146 S.W.3d 79, 92 (Tex. 2004). In PPG, we held that a jury's answers to two express warranty
questions would support recovery of actual damages and attorney’s fees despite the fact that the
warranty claims did not fall under the DTPA. Id. Here, the court of appeals focused on our
statement in PPG that “attorney's fees . . . were recoverable in contract and warranty long before
the DTPA was passed,” id. at 89, but concluded that, because PPG involved “the assignability of
DTPA claims, . . . [the] statement regarding attorney's fees [was] dictum,” 196 S.W.3d at 871. We
disagree. Although we held that one warranty claim was barred by limitations, we remanded the
second for trial and noted that “the jury's answers to two warranty questions would support JMB's
recovery of actual damages and attorney’s fees.” PPG, 146 S.W.3d at 92.
The only cases to hold that breach of express warranty is not founded on contract for the purposes
of an award of attorney’s fees are unpersuasive. See JHC Ventures, L.P. v. Fast Trucking, Inc., 94
S.W.3d 762, 769 (Tex. App.—San Antonio 2002, no pet.) (holding that section 38.001(8) does not
encompass breach of warranty claims); Harris Packaging Corp. v. Baker Concrete Const. Co., 982
S.W.2d 62, 69 (Tex. App.—Houston [1 Dist.] 1998, pet. denied) (same). In Harris Packaging, the
court held that the DTPA’s allowance of attorney’s fees for express warranty claims demonstrated
the Legislature's intent to disallow attorney’s fees for an express warranty claim under 38.001.
Harris Packaging, 982 S.W.2d at 69. The court reasoned that the DTPA provision would be
meaningless if attorney’s fees were recoverable without it. Id. But when the DTPA was enacted in
1973, attorney’s fees, while recoverable for certain types of contract claims, were not yet broadly
authorized for any actions founded on written or oral contracts. Moreover, the DTPA authorized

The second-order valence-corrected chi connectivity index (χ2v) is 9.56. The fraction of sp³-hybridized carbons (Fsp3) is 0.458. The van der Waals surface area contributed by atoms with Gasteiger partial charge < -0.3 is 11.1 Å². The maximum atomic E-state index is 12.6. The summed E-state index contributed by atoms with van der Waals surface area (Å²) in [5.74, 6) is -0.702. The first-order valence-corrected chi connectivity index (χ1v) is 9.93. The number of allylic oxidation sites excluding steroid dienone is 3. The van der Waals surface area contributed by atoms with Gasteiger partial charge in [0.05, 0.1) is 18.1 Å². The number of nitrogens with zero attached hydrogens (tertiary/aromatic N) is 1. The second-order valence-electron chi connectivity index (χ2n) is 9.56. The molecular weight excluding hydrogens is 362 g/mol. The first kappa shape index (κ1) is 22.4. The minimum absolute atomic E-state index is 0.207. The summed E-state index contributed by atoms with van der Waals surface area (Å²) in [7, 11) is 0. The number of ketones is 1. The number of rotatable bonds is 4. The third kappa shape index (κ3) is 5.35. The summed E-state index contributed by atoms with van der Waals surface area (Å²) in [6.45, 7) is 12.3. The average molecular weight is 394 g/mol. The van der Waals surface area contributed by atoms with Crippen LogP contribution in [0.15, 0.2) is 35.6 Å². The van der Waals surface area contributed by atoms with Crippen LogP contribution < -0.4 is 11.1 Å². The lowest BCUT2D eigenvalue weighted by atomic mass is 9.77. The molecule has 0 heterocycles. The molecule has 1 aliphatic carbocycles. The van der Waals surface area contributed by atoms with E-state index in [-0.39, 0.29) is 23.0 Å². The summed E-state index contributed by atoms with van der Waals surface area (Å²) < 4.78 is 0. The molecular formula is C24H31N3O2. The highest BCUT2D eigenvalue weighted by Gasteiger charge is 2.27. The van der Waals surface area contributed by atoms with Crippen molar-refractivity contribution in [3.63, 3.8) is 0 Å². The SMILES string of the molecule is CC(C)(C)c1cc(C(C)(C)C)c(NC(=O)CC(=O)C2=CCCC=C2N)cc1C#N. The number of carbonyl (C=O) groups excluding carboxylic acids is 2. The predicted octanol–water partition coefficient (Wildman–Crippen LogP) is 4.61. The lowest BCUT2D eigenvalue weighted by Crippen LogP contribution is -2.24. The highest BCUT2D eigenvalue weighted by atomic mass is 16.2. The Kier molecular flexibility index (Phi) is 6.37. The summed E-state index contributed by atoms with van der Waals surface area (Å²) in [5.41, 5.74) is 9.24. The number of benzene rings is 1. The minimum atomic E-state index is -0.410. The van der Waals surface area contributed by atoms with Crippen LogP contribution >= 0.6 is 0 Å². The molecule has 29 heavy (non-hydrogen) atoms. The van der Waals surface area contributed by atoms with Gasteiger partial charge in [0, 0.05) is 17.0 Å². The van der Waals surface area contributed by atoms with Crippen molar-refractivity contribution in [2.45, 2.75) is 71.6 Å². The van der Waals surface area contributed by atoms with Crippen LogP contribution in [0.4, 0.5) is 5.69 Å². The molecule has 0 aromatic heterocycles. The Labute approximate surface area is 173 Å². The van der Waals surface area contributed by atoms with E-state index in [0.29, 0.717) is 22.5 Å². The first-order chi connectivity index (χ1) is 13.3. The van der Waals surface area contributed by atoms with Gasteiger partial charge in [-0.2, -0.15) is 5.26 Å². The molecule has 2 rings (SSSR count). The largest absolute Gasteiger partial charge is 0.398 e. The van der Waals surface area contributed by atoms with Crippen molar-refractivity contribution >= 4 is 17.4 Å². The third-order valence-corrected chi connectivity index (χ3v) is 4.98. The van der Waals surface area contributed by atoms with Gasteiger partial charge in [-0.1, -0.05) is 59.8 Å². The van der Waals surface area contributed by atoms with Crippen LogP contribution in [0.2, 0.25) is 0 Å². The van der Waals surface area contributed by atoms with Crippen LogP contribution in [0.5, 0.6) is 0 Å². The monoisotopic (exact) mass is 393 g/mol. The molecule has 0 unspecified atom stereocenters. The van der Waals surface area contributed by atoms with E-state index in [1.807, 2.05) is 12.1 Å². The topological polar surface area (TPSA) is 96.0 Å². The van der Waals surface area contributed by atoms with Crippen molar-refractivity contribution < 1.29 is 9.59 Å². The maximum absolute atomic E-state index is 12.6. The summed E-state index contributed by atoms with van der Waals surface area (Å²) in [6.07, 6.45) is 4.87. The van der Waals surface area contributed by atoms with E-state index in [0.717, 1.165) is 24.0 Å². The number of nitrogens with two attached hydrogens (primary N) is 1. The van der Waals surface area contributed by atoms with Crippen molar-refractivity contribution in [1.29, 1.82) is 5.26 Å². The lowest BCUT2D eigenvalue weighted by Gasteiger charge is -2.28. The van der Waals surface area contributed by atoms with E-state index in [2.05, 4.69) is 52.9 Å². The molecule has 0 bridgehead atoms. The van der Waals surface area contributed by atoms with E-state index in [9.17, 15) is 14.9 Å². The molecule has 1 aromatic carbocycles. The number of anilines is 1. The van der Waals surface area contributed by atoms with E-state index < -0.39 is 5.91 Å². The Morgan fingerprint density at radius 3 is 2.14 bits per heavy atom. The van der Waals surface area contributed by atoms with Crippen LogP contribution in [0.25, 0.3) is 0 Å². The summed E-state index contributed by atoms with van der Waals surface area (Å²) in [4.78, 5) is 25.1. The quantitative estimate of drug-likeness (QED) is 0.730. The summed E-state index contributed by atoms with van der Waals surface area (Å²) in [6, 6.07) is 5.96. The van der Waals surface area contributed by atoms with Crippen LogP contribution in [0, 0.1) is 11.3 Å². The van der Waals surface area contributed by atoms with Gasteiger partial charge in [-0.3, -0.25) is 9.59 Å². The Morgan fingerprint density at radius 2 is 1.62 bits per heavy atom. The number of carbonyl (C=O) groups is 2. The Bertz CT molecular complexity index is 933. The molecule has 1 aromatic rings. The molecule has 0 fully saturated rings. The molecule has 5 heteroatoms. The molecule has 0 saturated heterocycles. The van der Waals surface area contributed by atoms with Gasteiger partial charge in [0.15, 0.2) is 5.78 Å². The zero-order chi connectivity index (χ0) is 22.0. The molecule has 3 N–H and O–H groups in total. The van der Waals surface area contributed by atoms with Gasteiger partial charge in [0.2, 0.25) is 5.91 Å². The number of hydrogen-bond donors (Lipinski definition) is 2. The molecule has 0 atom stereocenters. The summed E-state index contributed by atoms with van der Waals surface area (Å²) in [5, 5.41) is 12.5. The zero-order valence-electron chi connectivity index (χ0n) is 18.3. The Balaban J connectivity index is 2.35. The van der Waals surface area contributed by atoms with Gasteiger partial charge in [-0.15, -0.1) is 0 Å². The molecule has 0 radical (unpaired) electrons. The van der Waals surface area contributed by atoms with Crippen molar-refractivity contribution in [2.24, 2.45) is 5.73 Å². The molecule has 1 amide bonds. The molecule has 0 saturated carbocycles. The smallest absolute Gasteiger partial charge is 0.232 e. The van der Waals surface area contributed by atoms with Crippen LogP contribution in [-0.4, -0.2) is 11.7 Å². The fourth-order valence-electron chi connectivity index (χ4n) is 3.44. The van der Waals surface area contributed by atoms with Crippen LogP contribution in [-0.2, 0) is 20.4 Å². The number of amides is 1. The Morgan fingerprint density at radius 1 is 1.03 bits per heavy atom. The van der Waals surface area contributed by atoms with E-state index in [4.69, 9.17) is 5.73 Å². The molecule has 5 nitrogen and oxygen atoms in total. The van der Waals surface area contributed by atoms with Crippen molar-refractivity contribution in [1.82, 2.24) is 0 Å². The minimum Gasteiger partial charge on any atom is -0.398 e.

attorney’s fees for a broad range of claims, not just warranty actions, characterized as deceptive
practices. See Tex. Bus. & Com. Code §§ 17.50(a),(d). Thus, the inclusion of attorney’s fees for
warranty claims in the DTPA says nothing about the Legislature’s intent to include or exclude
express warranties under the 1977 amendment to article 2226. Similarly, both JHC Ventures and
the court of appeals below merely noted that the UCC provides distinct remedies for breach of
contract and breach of warranty and follow Harris Packaging. 196 S.W.3d at 869; JHC Ventures, 94
S.W.3d at 769. But as noted above, the remedies for these distinct actions can at times be
identical. To the extent these cases are inconsistent with our holding today, they are disapproved.
Because Texas Civil Practice and Remedies Code section 38.001(8) permits an award of attorney’s
fees for a suit based on a written or oral contract, and because we conclude that breach of an
express warranty is such a claim, the court of appeals erred in reversing Medical City’s attorney’s
fees award in connection with its successful claim for breach of an express warranty. Accordingly,
we reverse in part the court of appeals' judgment and reinstate the trial court’s judgment. See Tex.
R. App. P. 60.2(c).
Wallace B. Jefferson
OPINION DELIVERED: April 11, 2008
 The jury awarded Medical City attorney’s fees for preparation and trial of Medical City’s breach
of warranty claims but did not award any amount for attorney’s fees on appeal.
 According to section 1.001(b), the purpose of the statutory revision was:
to make the law encompassed by this code more accessible and understandable, by:
(1) rearranging the statutes into a more logical order;
(2) employing a format and numbering system designed to facilitate citation of the law and
to accommodate future expansion of the law;